The rise of the spin-off is killing pop culture

Film and TV are drowning in endless prequels, reboots and unoriginal dross.

Darragh McManus

Topics Culture

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I’m going to betray my age here by kicking off with a Simpsons quote, but the cartoon’s classic lines remain immortal and endlessly quotable.

‘Spin-off!’ Troy McClure blares. ‘Is there any word more thrilling to the human soul?’

Of course there is, but not, apparently, if you’re an executive in what we might call the Entertainment-Industrial Complex. Hollywood studios, big TV producers and streaming giants are addicted to spin-offs of all kinds, betraying a narrow-minded greed and creative bankruptcy that still – after decades of it – continues to amaze.

Sure, telly and film will always have its geniuses, mavericks and authentic artists. Great shows and movies are still being made, and many of them are what you would consider ‘mainstream’ entertainment. But on the whole, the boardroom mantra seems to be: if it ain’t broke, just make it again.

Whatever sells, repackage and resell it. Take an (often great) original and spin-off the living shit out of it. Sequels, trilogies, remakes, reboots, cross-media transitions, combined ‘universe’ spectaculars, cartoon reiterations, video-game crossovers, sequels to the sequels, trilogy sequels to the trilogies. Whatever sells! Which it almost certainly will. And in the unlikely event that it doesn’t make you trillions in profit, just keep doing the same thing. The next one will.

Rather distressingly, the industry is now plumbing further depths with a fixation on prequels. There’s been a desperate amount of film and television prequels over the past few years. Lately we have seen TV prequels to the Lord of the Rings trilogy, Game of Thrones, Star Wars and – lest you think this only afflicts the superhero / fantasy / gobbledegook corner of the industry – the revered ‘prestige’ drama Breaking Bad.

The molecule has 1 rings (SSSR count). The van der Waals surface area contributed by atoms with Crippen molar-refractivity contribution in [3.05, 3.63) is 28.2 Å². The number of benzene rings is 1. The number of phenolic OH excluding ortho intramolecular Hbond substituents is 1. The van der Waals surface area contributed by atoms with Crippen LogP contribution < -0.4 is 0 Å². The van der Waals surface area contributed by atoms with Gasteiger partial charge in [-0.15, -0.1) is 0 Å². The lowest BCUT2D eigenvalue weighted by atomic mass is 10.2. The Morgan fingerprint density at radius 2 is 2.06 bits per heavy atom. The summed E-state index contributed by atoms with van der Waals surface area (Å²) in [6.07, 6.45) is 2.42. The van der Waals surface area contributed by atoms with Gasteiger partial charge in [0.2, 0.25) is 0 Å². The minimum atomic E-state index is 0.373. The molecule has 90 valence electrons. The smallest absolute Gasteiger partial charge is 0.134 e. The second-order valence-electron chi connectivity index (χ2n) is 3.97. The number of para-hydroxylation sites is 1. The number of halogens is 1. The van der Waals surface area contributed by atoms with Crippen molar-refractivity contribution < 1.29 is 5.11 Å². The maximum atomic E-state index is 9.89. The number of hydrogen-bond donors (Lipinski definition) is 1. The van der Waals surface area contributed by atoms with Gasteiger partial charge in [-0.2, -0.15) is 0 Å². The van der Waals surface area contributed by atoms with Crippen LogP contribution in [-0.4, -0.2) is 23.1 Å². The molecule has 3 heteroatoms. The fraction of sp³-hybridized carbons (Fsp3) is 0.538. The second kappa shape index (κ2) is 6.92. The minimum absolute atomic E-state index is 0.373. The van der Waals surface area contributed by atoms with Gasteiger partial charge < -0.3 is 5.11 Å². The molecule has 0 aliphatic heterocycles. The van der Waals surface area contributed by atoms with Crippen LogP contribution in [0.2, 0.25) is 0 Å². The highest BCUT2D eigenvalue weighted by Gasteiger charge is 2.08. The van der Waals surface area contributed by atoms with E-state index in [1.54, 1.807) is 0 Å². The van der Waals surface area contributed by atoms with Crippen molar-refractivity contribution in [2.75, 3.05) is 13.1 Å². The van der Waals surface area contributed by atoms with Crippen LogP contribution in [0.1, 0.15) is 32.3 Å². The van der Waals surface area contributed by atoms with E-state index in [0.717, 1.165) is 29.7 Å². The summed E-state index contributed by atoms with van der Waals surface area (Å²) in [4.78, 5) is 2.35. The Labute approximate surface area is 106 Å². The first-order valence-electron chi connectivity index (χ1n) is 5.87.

In the past few years there have been cinema prequels to franchises like Harry Potter (the Fantastic Beasts series), LotR again (the Hobbit trilogy), Alien (Prometheus and Covenant) and X-Men (couldn’t be bothered looking up their names). If reboots count as prequels – which they kind of are – then Spiderman, Batman, Superman and probably lots of other Mans have been blessed with ‘where it all started’ backstory snooze-fests, too.

One web of spin-offs, though, rules them all. Star Wars paid honour to George Lucas by following his ‘squeeze that stone ’till it bleeds’ approach to filmmaking by making not only a trilogy prequel to the original three but also – as best I can figure it – two films and five TV shows which are all, to some extent, prequels.

And it’s never just one film, or season of a show; these prequels are generally a whole franchise stretching over years. Talk about a cynical exploitation of the public’s goodwill (and, let’s be honest, remarkably low standards in filmed entertainment). Even worse, yet more prequels are being threatened by these monsters. Their advent, like assimilation into the Borg hive-mind (why hasn’t there been a Borg spin-off?), is grimly inevitable.

I recently heard someone arguing that the DC and Marvel comic ‘universes’ should be amalgamated, presumably via some sort of corporate merger, into one gigantic crossover prequel. This person was in his forties, by the way.

I don’t even get the lure of prequels on a purely dramatic level. You already know how this story ultimately ends – how then can you get engaged in it? Take Rings of Power, for instance. Evil is on the rise, all of Middle Earth is imperilled… Except of course we know it isn’t, because we saw Sauron being destroyed at the end of The Return of the King – in 2003 – so who cares what’s going on 3,000 years earlier? So relax, hobbits with stupid Oirish accents. Chill the beans, annoying younger version of Galadriel. He gets blown up. It’s all good.

It’s also a bit laughable when an actor has clearly aged but is now playing a younger version of his or her character. Better Call Saul’s titular antagonist, for example, looks years older than he will in the Breaking Bad future. Does proximity to crystal meth have some type of anti-ageing effect?

‘The past is a foreign country’, as the famous line goes. If only TV and film producers would stop making so many trips abroad.

Darragh McManus is an author and journalist. Visit his website here

Picture by: Getty.

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Topics Culture


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